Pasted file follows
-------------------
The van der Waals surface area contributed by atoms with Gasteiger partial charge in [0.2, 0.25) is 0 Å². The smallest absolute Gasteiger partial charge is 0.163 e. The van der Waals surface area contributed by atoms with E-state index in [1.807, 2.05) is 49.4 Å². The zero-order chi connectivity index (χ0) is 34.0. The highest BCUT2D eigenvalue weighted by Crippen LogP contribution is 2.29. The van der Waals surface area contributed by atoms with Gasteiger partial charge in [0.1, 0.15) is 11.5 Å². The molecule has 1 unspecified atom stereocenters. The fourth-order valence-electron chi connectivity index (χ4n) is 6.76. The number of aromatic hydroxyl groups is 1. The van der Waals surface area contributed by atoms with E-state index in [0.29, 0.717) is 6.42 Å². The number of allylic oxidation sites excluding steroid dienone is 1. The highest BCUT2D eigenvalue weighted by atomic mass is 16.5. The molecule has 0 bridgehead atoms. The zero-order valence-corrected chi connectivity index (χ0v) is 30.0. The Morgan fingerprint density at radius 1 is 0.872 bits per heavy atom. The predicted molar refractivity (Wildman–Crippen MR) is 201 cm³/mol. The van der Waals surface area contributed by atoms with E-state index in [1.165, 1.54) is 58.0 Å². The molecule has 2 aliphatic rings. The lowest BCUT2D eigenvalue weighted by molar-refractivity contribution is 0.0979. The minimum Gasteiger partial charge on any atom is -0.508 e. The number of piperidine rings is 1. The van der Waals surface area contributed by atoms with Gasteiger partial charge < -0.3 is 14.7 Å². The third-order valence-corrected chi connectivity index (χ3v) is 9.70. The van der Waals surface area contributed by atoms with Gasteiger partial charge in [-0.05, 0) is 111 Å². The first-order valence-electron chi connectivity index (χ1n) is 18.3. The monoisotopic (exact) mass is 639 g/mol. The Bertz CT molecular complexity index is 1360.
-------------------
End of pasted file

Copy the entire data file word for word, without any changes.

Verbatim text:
The van der Waals surface area contributed by atoms with Gasteiger partial charge in [0.2, 0.25) is 0 Å². The smallest absolute Gasteiger partial charge is 0.163 e. The van der Waals surface area contributed by atoms with E-state index in [1.807, 2.05) is 49.4 Å². The zero-order chi connectivity index (χ0) is 34.0. The highest BCUT2D eigenvalue weighted by Crippen LogP contribution is 2.29. The van der Waals surface area contributed by atoms with Gasteiger partial charge in [0.1, 0.15) is 11.5 Å². The molecule has 1 unspecified atom stereocenters. The fourth-order valence-electron chi connectivity index (χ4n) is 6.76. The number of aromatic hydroxyl groups is 1. The van der Waals surface area contributed by atoms with E-state index in [0.29, 0.717) is 6.42 Å². The number of allylic oxidation sites excluding steroid dienone is 1. The highest BCUT2D eigenvalue weighted by atomic mass is 16.5. The molecule has 0 bridgehead atoms. The zero-order valence-corrected chi connectivity index (χ0v) is 30.0. The Morgan fingerprint density at radius 1 is 0.872 bits per heavy atom. The predicted molar refractivity (Wildman–Crippen MR) is 201 cm³/mol. The van der Waals surface area contributed by atoms with E-state index in [1.165, 1.54) is 58.0 Å². The molecule has 2 aliphatic rings. The lowest BCUT2D eigenvalue weighted by molar-refractivity contribution is 0.0979. The minimum Gasteiger partial charge on any atom is -0.508 e. The number of piperidine rings is 1. The van der Waals surface area contributed by atoms with Gasteiger partial charge < -0.3 is 14.7 Å². The third-order valence-corrected chi connectivity index (χ3v) is 9.70. The van der Waals surface area contributed by atoms with Gasteiger partial charge in [-0.05, 0) is 111 Å². The first-order valence-electron chi connectivity index (χ1n) is 18.3. The monoisotopic (exact) mass is 639 g/mol. The Bertz CT molecular complexity index is 1360.